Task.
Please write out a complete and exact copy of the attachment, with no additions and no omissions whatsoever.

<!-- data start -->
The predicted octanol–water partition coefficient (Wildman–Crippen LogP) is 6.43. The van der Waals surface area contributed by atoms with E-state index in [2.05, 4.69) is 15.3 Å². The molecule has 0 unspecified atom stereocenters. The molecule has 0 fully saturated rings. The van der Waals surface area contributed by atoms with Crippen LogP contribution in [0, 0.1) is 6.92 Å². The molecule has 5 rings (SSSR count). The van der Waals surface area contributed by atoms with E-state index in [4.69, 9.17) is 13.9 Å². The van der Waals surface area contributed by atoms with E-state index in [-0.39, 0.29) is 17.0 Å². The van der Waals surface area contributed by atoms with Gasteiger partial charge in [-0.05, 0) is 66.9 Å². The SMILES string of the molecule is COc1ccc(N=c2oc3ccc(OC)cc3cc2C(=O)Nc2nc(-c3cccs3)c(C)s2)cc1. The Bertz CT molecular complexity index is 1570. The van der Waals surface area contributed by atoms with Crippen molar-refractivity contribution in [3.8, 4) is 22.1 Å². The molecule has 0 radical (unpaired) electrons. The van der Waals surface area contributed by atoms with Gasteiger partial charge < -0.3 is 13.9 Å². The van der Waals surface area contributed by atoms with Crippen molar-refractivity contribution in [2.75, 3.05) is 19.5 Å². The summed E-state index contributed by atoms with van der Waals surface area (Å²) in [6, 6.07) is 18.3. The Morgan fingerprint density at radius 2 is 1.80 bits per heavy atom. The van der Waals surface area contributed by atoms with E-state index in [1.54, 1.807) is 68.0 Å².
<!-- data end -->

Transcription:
The predicted octanol–water partition coefficient (Wildman–Crippen LogP) is 6.43. The van der Waals surface area contributed by atoms with E-state index in [2.05, 4.69) is 15.3 Å². The molecule has 0 unspecified atom stereocenters. The molecule has 0 fully saturated rings. The van der Waals surface area contributed by atoms with Crippen LogP contribution in [0, 0.1) is 6.92 Å². The molecule has 5 rings (SSSR count). The van der Waals surface area contributed by atoms with E-state index in [4.69, 9.17) is 13.9 Å². The van der Waals surface area contributed by atoms with E-state index in [-0.39, 0.29) is 17.0 Å². The van der Waals surface area contributed by atoms with Gasteiger partial charge in [-0.05, 0) is 66.9 Å². The SMILES string of the molecule is COc1ccc(N=c2oc3ccc(OC)cc3cc2C(=O)Nc2nc(-c3cccs3)c(C)s2)cc1. The Bertz CT molecular complexity index is 1570. The van der Waals surface area contributed by atoms with Crippen molar-refractivity contribution in [3.8, 4) is 22.1 Å². The molecule has 0 radical (unpaired) electrons. The van der Waals surface area contributed by atoms with Gasteiger partial charge < -0.3 is 13.9 Å². The van der Waals surface area contributed by atoms with Crippen molar-refractivity contribution in [2.75, 3.05) is 19.5 Å². The summed E-state index contributed by atoms with van der Waals surface area (Å²) in [6, 6.07) is 18.3. The Morgan fingerprint density at radius 2 is 1.80 bits per heavy atom. The van der Waals surface area contributed by atoms with E-state index in [1.54, 1.807) is 68.0 Å².